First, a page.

Agency journalism above all requires speed -- UPI's motto was "A deadline every minute". But writing quality was taken more seriously by "Unipressers", perhaps, than by other wire services. Especially writing "the lead" -- the introductory paragraph which grabs a reader's interest and sets the story's sense of rythym.

Musel never bothered to save his thousands of UPI stories or myriad articles in major magazines (notably TV Guide). But two "leads" from 1952, written as always in cacaphonous newsrooms under extreme deadline pressure, give some flavor of his style:

LONDON, Feb. 8 (UP) -- Golden trumpets stilled the tumult of modern London today, and the world's largest city rolled back the centuries to hear Elizabeth II proclaimed Queen.
LONDON, Feb. 12 (UP) -- Sorrowing subjects of many races filed past the coffin of King George VI today in a tribute all the more moving for its silence and lack of tears.


Bob Musel came to London in 1943 as a UP war correspondent and remined in London for the rest of his life. He covered five major World War II campaigns, won a citation from Gen. George Patton at the Battle of the Bulge, and added numberless hairbreadth escapes to his limitless fund of stories.

He told these stories with the wit and humor of a natural raconteur -- stories of informing Winston Churchill of Franklin D. Roosevelt's death, of bounding alongside English Channel swimmers, of the Berlin airlift, of heading for the front in the Six-Day War still in his business suit, of giving Bing Crosby the nickname "Der Bingle" in a wartime feature.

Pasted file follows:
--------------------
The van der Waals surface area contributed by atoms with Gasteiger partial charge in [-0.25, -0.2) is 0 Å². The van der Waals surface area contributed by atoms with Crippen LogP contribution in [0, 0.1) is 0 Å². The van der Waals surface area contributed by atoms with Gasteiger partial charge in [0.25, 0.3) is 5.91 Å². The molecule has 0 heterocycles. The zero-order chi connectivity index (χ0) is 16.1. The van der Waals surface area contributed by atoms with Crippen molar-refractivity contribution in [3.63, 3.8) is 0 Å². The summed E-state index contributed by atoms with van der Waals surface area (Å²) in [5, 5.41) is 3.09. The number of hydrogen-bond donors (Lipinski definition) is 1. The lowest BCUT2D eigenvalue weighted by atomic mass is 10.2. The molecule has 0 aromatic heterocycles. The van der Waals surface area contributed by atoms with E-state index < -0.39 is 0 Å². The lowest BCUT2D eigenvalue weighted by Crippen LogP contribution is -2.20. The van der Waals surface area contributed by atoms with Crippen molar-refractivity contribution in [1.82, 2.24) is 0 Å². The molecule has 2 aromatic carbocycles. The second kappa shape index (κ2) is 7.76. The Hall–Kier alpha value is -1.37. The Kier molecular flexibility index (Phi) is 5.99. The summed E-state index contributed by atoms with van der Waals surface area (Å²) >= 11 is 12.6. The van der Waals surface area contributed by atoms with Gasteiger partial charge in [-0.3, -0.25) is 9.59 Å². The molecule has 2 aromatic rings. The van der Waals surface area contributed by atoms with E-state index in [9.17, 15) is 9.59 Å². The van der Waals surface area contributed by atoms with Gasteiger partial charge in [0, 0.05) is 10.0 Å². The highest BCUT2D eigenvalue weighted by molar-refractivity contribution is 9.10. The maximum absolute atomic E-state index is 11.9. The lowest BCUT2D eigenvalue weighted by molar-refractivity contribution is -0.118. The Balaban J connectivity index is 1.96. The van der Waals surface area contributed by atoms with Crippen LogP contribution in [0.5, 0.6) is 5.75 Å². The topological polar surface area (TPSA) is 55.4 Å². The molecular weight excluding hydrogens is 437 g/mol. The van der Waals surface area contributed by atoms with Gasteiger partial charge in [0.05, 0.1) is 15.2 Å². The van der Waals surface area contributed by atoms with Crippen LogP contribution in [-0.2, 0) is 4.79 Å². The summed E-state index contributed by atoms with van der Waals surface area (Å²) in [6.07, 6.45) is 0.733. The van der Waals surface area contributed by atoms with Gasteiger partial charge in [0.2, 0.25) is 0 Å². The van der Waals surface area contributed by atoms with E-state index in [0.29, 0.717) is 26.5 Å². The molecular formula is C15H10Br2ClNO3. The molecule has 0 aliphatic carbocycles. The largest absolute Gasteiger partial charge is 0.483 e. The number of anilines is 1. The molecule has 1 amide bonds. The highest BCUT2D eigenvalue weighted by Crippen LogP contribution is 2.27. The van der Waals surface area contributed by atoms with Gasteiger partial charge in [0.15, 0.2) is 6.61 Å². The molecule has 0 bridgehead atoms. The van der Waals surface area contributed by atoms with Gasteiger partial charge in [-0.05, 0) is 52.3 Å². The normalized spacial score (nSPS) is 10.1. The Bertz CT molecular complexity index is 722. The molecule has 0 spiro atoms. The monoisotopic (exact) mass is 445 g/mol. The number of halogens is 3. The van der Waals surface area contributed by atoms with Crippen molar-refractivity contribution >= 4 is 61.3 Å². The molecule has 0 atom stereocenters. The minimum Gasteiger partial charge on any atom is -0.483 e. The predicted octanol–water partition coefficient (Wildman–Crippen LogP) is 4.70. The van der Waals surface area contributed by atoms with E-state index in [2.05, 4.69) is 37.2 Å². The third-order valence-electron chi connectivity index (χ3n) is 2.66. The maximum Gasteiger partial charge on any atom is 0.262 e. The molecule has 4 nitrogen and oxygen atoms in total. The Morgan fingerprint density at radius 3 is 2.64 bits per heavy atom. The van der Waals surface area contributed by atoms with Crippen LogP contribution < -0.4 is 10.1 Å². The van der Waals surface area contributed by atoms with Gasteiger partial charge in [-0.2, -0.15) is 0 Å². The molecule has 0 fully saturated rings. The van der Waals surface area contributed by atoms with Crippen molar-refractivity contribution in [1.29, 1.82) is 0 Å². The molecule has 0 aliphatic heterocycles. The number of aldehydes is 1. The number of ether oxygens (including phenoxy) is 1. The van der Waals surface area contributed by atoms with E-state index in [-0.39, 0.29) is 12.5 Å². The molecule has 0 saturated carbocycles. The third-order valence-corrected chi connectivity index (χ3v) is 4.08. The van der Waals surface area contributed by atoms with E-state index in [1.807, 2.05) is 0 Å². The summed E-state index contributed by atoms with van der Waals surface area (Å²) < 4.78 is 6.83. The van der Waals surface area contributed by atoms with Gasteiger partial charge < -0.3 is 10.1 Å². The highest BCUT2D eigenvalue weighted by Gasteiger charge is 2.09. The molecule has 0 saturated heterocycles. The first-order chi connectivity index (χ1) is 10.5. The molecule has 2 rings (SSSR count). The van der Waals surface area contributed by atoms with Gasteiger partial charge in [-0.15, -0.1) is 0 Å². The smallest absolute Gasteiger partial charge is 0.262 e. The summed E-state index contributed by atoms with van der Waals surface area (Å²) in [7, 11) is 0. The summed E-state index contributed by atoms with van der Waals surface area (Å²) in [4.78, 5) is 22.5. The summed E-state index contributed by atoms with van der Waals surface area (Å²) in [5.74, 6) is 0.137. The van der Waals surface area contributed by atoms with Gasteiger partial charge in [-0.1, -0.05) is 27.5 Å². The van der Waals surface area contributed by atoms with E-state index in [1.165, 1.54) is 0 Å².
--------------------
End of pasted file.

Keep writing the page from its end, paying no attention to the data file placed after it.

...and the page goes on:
A blocky bear of a man -- he did bodybuilding exercises into his 70s -- he was never a name-dropper for effect. His private friendships with figures like Prince Rainier of Monaco and the Duke of Windsor were concealed rather than flaunted.

He had a spell as a Hollywood script writer, and claimed to be the inspiration for a characer in "The Front Page". True or not, he lived up to the image of Ben Hecht's newspaperman -- fast-moving, wisecracking, intoxicated by words and by the story.

Stories about him are as numerous as those by him. Covering the Lindberg baby kidnap and subsequent murder trial, for instance, he was consistently "beaten" by the opposition. "But they've got Damon Runyon covering for them," the young Musel complained. "What am I supposed to do?" Came the reply: "Outwrite him."

Musel had an uncanny eye for the unusual or the telling detail. Face-to-face with his first H-bomb, he noted that the American airmen handling the awesome weapon never called it by name. So he wrote an entire feature about "it," "the thing," "the Big One" which never used the words "hydrogen bomb".

He was a model for generations of Unipressers for his alliterative or literary leads or his long rythmical cadences in the great descriptive set pieces for which he was best known.

In his mid-80s, Bob Musel suffered a stroke which largely paralyzed his right side and left him frustratingly halt of speech. The burden of care fell upon his wife, the former Jill Carlyle, whom he married in 1962 and who survives him.


(Musel's funeral was Sept. 9, 1999, at such short notice that few Unipressers could make it. Peter J Shaw made a 400-mile round trip to do so, joining Charlie Ridley, Morley Myers, Nicky Nicholas, Greg and Irona Jensen. The chapel was full of music people -- Herbert Kretzmer, lyricist of "Les Miserables" and songs like "She", made it on two hours' notice. Jill has been her usual indominable self, and we'll try to give her support and some company in the coming weeks.)